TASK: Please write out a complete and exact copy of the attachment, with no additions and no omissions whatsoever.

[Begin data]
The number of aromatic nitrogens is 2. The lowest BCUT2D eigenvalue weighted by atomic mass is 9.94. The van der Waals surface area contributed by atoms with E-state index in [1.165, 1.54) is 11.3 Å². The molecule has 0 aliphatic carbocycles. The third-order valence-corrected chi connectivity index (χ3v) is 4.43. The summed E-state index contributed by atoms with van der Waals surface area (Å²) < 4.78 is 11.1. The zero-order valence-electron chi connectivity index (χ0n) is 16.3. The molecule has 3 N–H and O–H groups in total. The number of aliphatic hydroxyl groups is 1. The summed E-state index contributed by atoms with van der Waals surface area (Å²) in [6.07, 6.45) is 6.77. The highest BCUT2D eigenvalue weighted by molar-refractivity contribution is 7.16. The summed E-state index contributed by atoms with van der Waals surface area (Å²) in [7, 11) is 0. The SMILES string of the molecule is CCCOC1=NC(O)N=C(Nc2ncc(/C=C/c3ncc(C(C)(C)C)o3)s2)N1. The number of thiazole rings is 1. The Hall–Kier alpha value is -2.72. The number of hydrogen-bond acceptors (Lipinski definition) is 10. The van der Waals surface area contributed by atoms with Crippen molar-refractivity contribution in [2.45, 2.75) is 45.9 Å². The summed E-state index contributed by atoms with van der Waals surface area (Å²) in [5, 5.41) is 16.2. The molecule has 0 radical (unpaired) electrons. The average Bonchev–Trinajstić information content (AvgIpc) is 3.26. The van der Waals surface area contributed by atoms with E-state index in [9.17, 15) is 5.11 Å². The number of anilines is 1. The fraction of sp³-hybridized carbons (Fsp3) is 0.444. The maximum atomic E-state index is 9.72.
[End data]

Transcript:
The number of aromatic nitrogens is 2. The lowest BCUT2D eigenvalue weighted by atomic mass is 9.94. The van der Waals surface area contributed by atoms with E-state index in [1.165, 1.54) is 11.3 Å². The molecule has 0 aliphatic carbocycles. The third-order valence-corrected chi connectivity index (χ3v) is 4.43. The summed E-state index contributed by atoms with van der Waals surface area (Å²) < 4.78 is 11.1. The zero-order valence-electron chi connectivity index (χ0n) is 16.3. The molecule has 3 N–H and O–H groups in total. The number of aliphatic hydroxyl groups is 1. The summed E-state index contributed by atoms with van der Waals surface area (Å²) in [6.07, 6.45) is 6.77. The highest BCUT2D eigenvalue weighted by molar-refractivity contribution is 7.16. The summed E-state index contributed by atoms with van der Waals surface area (Å²) in [7, 11) is 0. The SMILES string of the molecule is CCCOC1=NC(O)N=C(Nc2ncc(/C=C/c3ncc(C(C)(C)C)o3)s2)N1. The number of thiazole rings is 1. The Hall–Kier alpha value is -2.72. The number of hydrogen-bond acceptors (Lipinski definition) is 10. The van der Waals surface area contributed by atoms with Crippen molar-refractivity contribution in [2.45, 2.75) is 45.9 Å². The summed E-state index contributed by atoms with van der Waals surface area (Å²) in [5, 5.41) is 16.2. The molecule has 0 radical (unpaired) electrons. The average Bonchev–Trinajstić information content (AvgIpc) is 3.26. The van der Waals surface area contributed by atoms with E-state index in [9.17, 15) is 5.11 Å². The number of anilines is 1. The fraction of sp³-hybridized carbons (Fsp3) is 0.444. The maximum atomic E-state index is 9.72.